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Scholarship Tips and tricks for upcoming seniors

Phoenix Pfohl
Kyan Meservey, standing with his teacher Kyle Neibauer, suggests asking at least one teacher for a letter of recommendation when applying for scholarships.

As an upperclassman, I have dealt with the process of applying for scholarships. Although that process can be long, tedious, and repetitive, it is well worth it.
The best way to think of it is by telling yourself that you are getting paid for it. A good salary today is around $35-40 per hour. If we apply for a $1000 scholarship and it takes two hours to complete, attach the paperwork, and write the essays, we have the opportunity to make $500 per hour. That was how I pushed myself to meet the deadlines; I drilled this idea into my head. On top of that, here are some tips and tricks to prepare you for applying for scholarships:
Start Early: Begin researching scholarships as soon as possible. Don’t be afraid to talk to people like our counselor, Mrs.Kinsey. Many scholarships have early deadlines, so the sooner you start, the better. I started looking at some scholarships by the end of my junior year to make sure I had all the documents to apply for it.
Research thoroughly: Look for scholarships from various sources, including the government, private organizations, and local organizations. There are also scholarships meant for a specific area of study that can be found online. In my case, I applied to aviation scholarships through the MT department of transportation and organizations related to aviation. On the school website, the counselors put on a very helpful scholarship list with links to the scholarship portal or PDF and due dates for them. You will find on the list, local, state, and national scholarships. You can access it by going under academics and clicking on the scholarship pop up. Also, make sure to look at the specific scholarships offered by the college you plan to attend.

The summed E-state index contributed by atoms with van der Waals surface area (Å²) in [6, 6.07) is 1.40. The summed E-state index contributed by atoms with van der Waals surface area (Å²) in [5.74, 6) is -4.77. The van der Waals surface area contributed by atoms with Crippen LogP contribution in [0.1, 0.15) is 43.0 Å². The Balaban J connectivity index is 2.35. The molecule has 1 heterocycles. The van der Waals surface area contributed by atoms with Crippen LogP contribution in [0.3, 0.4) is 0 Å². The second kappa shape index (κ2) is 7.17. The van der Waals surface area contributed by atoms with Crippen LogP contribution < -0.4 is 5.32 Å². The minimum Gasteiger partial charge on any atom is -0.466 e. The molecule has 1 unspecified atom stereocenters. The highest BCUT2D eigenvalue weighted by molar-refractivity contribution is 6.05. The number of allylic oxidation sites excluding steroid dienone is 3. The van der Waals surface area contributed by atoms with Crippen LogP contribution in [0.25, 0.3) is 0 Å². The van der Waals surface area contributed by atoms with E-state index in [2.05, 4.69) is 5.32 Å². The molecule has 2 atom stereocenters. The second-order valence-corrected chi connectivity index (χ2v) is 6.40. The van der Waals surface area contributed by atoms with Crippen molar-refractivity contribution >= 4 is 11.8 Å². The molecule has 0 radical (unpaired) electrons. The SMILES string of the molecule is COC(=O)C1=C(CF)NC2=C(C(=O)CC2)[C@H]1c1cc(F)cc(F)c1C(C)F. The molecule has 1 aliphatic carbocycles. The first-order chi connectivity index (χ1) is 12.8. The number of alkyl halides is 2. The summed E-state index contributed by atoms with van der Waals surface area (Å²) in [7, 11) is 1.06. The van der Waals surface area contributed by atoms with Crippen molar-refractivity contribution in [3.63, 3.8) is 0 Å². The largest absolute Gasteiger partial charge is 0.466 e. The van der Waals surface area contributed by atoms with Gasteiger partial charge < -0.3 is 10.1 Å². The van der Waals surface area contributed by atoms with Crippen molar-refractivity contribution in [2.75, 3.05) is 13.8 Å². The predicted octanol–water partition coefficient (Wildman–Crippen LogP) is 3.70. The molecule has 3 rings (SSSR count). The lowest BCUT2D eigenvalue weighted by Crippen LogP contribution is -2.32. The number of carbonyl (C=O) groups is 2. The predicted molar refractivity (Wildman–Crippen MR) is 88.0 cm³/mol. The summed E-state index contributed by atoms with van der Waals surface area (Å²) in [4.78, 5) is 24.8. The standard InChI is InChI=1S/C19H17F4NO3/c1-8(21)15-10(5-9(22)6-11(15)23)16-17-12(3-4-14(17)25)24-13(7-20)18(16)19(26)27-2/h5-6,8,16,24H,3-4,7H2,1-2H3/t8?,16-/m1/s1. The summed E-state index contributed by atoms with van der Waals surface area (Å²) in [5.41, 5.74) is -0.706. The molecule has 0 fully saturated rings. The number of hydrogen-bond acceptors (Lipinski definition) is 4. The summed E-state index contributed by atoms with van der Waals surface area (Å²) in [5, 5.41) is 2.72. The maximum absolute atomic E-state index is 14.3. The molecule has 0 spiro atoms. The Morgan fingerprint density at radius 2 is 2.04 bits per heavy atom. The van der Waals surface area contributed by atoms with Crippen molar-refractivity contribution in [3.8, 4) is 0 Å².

Stay Organized: Keep track of application deadlines, requirements, and submission materials for each scholarship. Maybe create a calendar or spreadsheet to stay organized and ensure you do not miss any deadlines. If you do miss a deadline, don’t panic; there are plenty more opportunities. I applied to about 12 different local scholarships, and missed around 3 deadlines. It can get overwhelming but if I can turn them in in time, you can do it.
Customize your applications: Brag about yourself, highlight your achievements, experiences, and goals, and be proud of them. Personalize your essays and letters of recommendation whenever possible.
Create an activity resume: List the activities, in-school or out-of-school, achievements, and community service. Be sure to include all the details, as it is usually a requirement for most scholarships.
Focus on Quality: Prioritize quality over quantity when applying for scholarships. Put effort into each application to showcase your strengths and stand out from other applicants. This step is essential as the process can be pretty selective, and you want to showcase the best version of yourself.
When writing the essays, make sure to demonstrate your passion, personality, and character. Highlight your achievements, stating every activity, award, work, and any other accomplishments. Be sure to double-check spelling and grammar before turning in the application. Have someone with good writing skills review your application and essays beforehand.
Recommendation letters: Establish a strong bond with your recommender and explain why and for what you need their letter. Usually, scholarships will ask for at least one scholarship from someone who works at the school, like a teacher. If you work or are involved in a sport or extracurricular, ask your coach, boss, or leader to write you a recommendation letter. I mostly used the one from teacher Mr. Neibauer, my work boss and my former flight instructor.
Apply to every possible scholarship: Take advantage of the smaller local ones offered by the community. There might be a better chance of being awarded, and the funds can add up quickly.

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